Hiroshige I Utagawa, Chiyogaike, One Hundred Famous Views of Edo
Artist: Hiroshige Ando (1797-1858)
Title: 23. Chiyogaike Pond in Meguro
Series: One Hundred Famous Views of Edo
Publisher: Uoya Eikichi
Dimensions: 24 x 36.3 cm
Original Japanese woodblock print.
This quiet and unassuming spring scene showcases Hiroshige’s compositional play notable throughout his final oeuvre, One Hundred Famous Views of Edo. Gently resting on the upper part of the print are softly rounded clouds known as suyarigasumi, a motif often employed in classical Japanese art. Conversely, both in structure and inspiration, trees are shown reflected in the pond. During the time this print was produced, realism in art was still regarded as a Western exoticism. Techniques like perspective and reflections were not a necessary requirement in Japanese art and were treated with scepticism by some contemporary critics. However, Hiroshige combined both classical Japanese and Western artistic practices, subtly striking a balance between past and present.
|Artist Name||Hiroshige Ando|
|Title||Chiyogaike Pond in Meguro|
|Dimensions||24 x 36.3 cm|
|Condition Report||Some pinholes and binding holes.|
|Series||One Hundred Famous Views of Edo|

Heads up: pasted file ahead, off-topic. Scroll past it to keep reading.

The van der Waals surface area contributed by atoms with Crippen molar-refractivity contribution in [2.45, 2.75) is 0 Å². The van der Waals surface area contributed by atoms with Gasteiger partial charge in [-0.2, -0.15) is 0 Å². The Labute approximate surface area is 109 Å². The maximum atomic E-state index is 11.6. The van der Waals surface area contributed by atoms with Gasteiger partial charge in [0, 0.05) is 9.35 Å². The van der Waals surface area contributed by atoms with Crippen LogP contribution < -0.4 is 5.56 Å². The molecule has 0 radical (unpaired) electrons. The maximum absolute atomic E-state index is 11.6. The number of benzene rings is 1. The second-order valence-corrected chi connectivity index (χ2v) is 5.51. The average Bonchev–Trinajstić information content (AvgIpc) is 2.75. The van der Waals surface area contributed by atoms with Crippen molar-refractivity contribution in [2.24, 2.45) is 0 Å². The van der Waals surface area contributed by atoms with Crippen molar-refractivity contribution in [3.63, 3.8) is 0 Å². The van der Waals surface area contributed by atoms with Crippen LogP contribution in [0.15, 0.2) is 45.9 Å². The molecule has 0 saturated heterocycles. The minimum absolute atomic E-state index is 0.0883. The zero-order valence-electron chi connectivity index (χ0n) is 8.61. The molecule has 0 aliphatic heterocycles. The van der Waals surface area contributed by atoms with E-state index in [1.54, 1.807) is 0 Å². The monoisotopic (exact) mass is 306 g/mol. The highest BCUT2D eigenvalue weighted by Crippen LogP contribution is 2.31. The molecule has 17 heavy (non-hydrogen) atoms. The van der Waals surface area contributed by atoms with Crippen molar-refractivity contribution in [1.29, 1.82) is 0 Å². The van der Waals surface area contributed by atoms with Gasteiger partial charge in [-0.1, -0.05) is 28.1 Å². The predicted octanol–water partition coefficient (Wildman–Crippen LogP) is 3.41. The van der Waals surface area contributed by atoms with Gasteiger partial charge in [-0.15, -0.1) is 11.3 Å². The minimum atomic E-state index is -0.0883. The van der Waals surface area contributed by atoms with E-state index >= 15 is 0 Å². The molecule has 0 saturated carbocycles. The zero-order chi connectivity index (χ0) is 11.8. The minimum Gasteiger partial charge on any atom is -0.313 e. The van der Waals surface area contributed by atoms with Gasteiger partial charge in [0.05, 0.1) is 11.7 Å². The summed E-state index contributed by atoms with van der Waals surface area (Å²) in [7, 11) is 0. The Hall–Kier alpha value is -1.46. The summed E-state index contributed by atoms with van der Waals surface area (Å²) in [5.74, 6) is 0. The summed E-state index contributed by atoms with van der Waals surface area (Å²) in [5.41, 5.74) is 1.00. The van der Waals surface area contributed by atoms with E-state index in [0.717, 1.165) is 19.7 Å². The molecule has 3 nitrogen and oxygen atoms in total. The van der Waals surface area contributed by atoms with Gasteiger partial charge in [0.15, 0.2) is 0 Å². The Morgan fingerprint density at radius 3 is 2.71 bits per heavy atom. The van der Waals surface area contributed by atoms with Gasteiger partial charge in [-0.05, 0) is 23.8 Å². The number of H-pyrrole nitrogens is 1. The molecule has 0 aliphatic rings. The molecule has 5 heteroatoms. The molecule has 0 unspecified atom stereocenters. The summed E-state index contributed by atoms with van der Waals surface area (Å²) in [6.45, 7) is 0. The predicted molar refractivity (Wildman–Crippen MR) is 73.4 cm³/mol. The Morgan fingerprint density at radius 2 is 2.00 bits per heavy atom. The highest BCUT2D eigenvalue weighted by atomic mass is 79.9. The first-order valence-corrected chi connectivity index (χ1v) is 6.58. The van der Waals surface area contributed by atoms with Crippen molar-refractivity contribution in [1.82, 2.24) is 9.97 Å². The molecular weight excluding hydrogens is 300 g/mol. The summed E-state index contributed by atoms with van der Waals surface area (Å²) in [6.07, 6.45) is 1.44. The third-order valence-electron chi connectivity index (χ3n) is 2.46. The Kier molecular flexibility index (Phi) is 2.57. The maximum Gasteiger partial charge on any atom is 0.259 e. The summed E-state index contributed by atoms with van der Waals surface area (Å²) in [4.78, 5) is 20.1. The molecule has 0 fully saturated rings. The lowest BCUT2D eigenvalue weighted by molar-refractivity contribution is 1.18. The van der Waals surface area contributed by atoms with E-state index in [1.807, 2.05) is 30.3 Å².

Ando Hiroshige, who is best known for his landscape prints, is considered one of the six greatest Japanese printmakers in Ukiyo-e history and is said to have influenced Western impressionists, such as Van Gogh and Claude Monet, through his use of perspective. 1831 is the year when his first landscape series ‘Famous Places of The Eastern Capital’ (Toto Meisho) was published and the following year Hiroshige passed on his family responsibilities to his relatives to dedicate his entire energy to printmaking, changing his pen name further to reflect the change in his life. In the same year (1832), Hiroshige was appointed by Bakufu, the feudal government of Japan to accompany an official procession from Edo to Kyoto and then the residence of the emperor along the Tokaido road. The artist made many sketches during the journeys, resulting in the production of his most acclaimed series ‘Fifty-three Stations of the Tokaido Road’ in the next two years. This series received a huge commercial success. It was rare for an artist (and regular people in general) to be able to travel and sketch landscapes from life rather than the imagination during the Edo period. The ten-year period of 1833-1843 is thought to have been Hiroshige’s most developed and innovative time as an artist. A lot of series that were produced during this time, such as ‘Sixty-nine Stations of Kisokaido Road’, ‘Eight Views of Omi’ and ‘Famous Places of Kyoto’, would lead to the peak of his career when he produced the ‘Famous Views of Sixty-odd Provinces’, ‘Thirty-six Views of Mt Fuji’ and his last great series, ‘One Hundred Famous Views of Edo’.